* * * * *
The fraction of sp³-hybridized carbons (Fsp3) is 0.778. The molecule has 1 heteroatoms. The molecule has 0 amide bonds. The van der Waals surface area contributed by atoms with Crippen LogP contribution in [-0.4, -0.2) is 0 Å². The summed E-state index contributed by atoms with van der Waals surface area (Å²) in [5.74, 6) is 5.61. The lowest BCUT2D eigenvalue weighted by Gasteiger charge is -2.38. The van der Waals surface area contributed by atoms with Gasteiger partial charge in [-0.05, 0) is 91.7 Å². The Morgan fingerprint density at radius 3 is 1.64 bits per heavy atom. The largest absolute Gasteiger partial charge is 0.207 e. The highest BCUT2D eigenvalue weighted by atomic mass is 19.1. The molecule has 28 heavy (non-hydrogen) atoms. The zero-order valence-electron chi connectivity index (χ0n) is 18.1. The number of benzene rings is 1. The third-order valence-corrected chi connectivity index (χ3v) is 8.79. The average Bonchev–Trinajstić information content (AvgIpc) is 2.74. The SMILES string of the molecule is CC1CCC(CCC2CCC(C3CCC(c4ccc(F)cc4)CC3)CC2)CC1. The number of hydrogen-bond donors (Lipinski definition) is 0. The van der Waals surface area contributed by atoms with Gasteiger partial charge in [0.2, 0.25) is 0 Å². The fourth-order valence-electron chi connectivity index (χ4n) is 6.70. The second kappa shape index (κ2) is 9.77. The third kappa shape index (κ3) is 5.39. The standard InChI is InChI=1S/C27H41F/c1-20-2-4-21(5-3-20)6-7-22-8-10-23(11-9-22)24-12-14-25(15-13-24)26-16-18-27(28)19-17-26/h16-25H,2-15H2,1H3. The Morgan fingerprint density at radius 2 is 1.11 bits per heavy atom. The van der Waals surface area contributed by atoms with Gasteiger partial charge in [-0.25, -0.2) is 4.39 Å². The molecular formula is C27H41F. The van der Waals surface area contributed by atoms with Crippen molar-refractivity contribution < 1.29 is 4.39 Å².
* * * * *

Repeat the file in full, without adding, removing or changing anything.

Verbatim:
The fraction of sp³-hybridized carbons (Fsp3) is 0.778. The molecule has 1 heteroatoms. The molecule has 0 amide bonds. The van der Waals surface area contributed by atoms with Crippen LogP contribution in [-0.4, -0.2) is 0 Å². The summed E-state index contributed by atoms with van der Waals surface area (Å²) in [5.74, 6) is 5.61. The lowest BCUT2D eigenvalue weighted by Gasteiger charge is -2.38. The van der Waals surface area contributed by atoms with Gasteiger partial charge in [-0.05, 0) is 91.7 Å². The Morgan fingerprint density at radius 3 is 1.64 bits per heavy atom. The largest absolute Gasteiger partial charge is 0.207 e. The highest BCUT2D eigenvalue weighted by atomic mass is 19.1. The molecule has 28 heavy (non-hydrogen) atoms. The zero-order valence-electron chi connectivity index (χ0n) is 18.1. The number of benzene rings is 1. The third-order valence-corrected chi connectivity index (χ3v) is 8.79. The average Bonchev–Trinajstić information content (AvgIpc) is 2.74. The SMILES string of the molecule is CC1CCC(CCC2CCC(C3CCC(c4ccc(F)cc4)CC3)CC2)CC1. The number of hydrogen-bond donors (Lipinski definition) is 0. The van der Waals surface area contributed by atoms with Gasteiger partial charge in [0.2, 0.25) is 0 Å². The fourth-order valence-electron chi connectivity index (χ4n) is 6.70. The second kappa shape index (κ2) is 9.77. The third kappa shape index (κ3) is 5.39. The standard InChI is InChI=1S/C27H41F/c1-20-2-4-21(5-3-20)6-7-22-8-10-23(11-9-22)24-12-14-25(15-13-24)26-16-18-27(28)19-17-26/h16-25H,2-15H2,1H3. The Morgan fingerprint density at radius 2 is 1.11 bits per heavy atom. The van der Waals surface area contributed by atoms with Gasteiger partial charge in [-0.25, -0.2) is 4.39 Å². The molecular formula is C27H41F. The van der Waals surface area contributed by atoms with Crippen molar-refractivity contribution < 1.29 is 4.39 Å².